We are continuing to look at Joe Terrell’s article on Carey Nieuwhof’s website titled: “5 Real Reasons Young People are Deconstructing Their Faith”. In my last blog post, I discussed the first reason which you can find here. I encourage you to read both as we work through these reasons.
Honestly, reason #2 was a little surprising to me at first. Mainly because it really didn’t explain why living in a more diverse, accessible, and mobile world would be a reason for deconstruction. But the longer I thought about it the more I began to understand. The world we are living in today is much more diverse, complex, nuanced, and beautiful than at any time in the history of the United States. Because of this diversity, many are deconstructing the faith they were taught.
I grew up in the farmlands of Ohio. I went to church, attended a private Christian school, and all but maybe 2 people were just like me, white and Christian. My best friend and everyone at church and school were just like me, same culture, similar background, same religion. It was my own little bubble. There was little diversity. Honestly, I didn’t know how to interact with people who were different from me, so sadly, I stayed away. It wasn’t until I got to college that my college roommate was Latino and later one of my best friends were from Kenya. After I left college and moved to California, I began to interact with people who had different religious backgrounds and lifestyles. I had to take a long hard look at what I believed, why I believed it. Interacting with people and having friends who were different from me is when I started my deconstruction.
The world is very different today for my two kids, who are 17 and 15. They have friends and aquaintences of different ethnicities, cultures, lifestyles, and religions. Their world is much more complex and pluraistic than the one I grew up in. Many of the young people today (Millenials) may have grown up in a very homogenous environment, but when they left home, they met a world of diversity and was connected to different people in college and the work force as well as on social media. We cannot understimate how diversity and social media has impacted people’s faith.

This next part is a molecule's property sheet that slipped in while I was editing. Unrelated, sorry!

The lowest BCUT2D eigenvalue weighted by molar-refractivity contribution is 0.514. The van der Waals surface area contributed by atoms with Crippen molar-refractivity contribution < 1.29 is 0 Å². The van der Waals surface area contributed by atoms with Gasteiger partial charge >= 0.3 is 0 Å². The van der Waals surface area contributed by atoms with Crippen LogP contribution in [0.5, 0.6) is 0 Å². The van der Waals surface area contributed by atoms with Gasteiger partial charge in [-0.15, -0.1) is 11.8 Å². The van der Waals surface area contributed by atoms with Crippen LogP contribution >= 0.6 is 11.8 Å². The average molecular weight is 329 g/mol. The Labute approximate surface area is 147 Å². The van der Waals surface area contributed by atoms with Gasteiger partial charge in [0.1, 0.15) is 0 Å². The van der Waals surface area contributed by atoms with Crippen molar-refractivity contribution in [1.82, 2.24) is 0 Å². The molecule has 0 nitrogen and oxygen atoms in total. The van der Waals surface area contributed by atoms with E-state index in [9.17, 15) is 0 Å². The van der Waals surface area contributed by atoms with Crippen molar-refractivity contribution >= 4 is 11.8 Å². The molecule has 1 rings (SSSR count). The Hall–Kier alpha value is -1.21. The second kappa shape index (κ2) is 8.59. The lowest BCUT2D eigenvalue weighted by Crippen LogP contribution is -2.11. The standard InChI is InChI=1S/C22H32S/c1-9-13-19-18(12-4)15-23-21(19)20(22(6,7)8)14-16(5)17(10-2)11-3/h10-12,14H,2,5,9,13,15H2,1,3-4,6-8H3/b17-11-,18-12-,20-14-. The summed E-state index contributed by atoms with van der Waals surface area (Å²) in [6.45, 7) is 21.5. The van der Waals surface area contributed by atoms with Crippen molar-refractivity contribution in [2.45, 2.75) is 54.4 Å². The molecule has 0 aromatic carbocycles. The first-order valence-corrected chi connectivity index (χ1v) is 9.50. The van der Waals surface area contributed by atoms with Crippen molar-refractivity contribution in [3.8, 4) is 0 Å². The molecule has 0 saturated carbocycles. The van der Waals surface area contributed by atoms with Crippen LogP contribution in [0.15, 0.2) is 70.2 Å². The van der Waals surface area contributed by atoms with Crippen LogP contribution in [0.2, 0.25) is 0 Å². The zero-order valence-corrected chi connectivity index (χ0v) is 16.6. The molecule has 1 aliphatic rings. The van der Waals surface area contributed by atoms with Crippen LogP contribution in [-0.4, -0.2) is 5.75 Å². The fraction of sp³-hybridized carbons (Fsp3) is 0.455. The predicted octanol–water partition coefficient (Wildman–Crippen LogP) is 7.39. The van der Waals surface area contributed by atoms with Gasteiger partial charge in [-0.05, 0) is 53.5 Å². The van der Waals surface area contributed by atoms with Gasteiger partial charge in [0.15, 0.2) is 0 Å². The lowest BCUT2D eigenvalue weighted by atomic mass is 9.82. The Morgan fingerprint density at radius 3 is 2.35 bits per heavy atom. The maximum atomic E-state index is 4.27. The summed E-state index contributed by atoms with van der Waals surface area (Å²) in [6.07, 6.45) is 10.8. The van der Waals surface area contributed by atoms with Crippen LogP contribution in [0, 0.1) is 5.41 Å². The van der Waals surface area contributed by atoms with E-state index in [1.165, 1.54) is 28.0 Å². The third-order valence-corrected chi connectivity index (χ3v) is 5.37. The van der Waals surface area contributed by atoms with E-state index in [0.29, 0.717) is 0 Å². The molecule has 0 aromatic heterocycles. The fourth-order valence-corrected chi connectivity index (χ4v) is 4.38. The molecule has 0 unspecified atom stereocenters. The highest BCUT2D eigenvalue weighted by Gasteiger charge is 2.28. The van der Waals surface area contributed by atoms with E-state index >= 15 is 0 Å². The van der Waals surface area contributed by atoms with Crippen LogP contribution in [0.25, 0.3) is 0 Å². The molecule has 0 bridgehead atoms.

The majority of people today live in proximity to others who are different from themselves; different in beliefs, lifestyles, ethincitices, etc. I would suggest that being in proximity to people who see the world differently than you, is a good thing and something we must embrace. It is also something that will deeply affect you.
The reason for deconstruction is that many were never taught how to embrace a diverse world and how to interact with it. Mainly because they didn’t need to. Yet, I would suggest many were taught to look at these differences (and people) in a negative way, sort of an “us vs. them” or “we are in and they are out.” Which is easy to do when you don’t have a relationship with “those people.”
But now many people have friends who are from different backgrounds, religions and lifestyles. These friendships has caused many to re-evaluate and deconstruct their faith and perspective because what they were taught about others doesn’t work in the context of this new world. Especially when those who are different from you, are your good friends who you care deeply about.
This does not mean that those who are deconstructing have thrown all their faith out the window. Most I have talked to are still tightly holding onto Jesus, but they are allowing anything that would be a barrier to loving their friend to fall away. They are loving others like Jesus loves them, it just may not look like it did 20 years ago.
Questions to consider if you are deconstructing
- How has a relationship with someone different from you changed how you see the world and God?
- What is something you have learned about God as a result of being in a diverse community?
- What is something you wished the church would have done to prepare you for living in a much more diverse and nuanced world?
Questions to consider if you are church or Christian?
- How can you prepare your young people to be more loving and open to a diverse world without letting go of Jesus?
- How can you create space in your life to build relationships with someone who is different from you? (Not to evangelize, but to love and learn from)
- How can you re-enagage people who are deconstructing in a way that creates conversation, learning and understanding?
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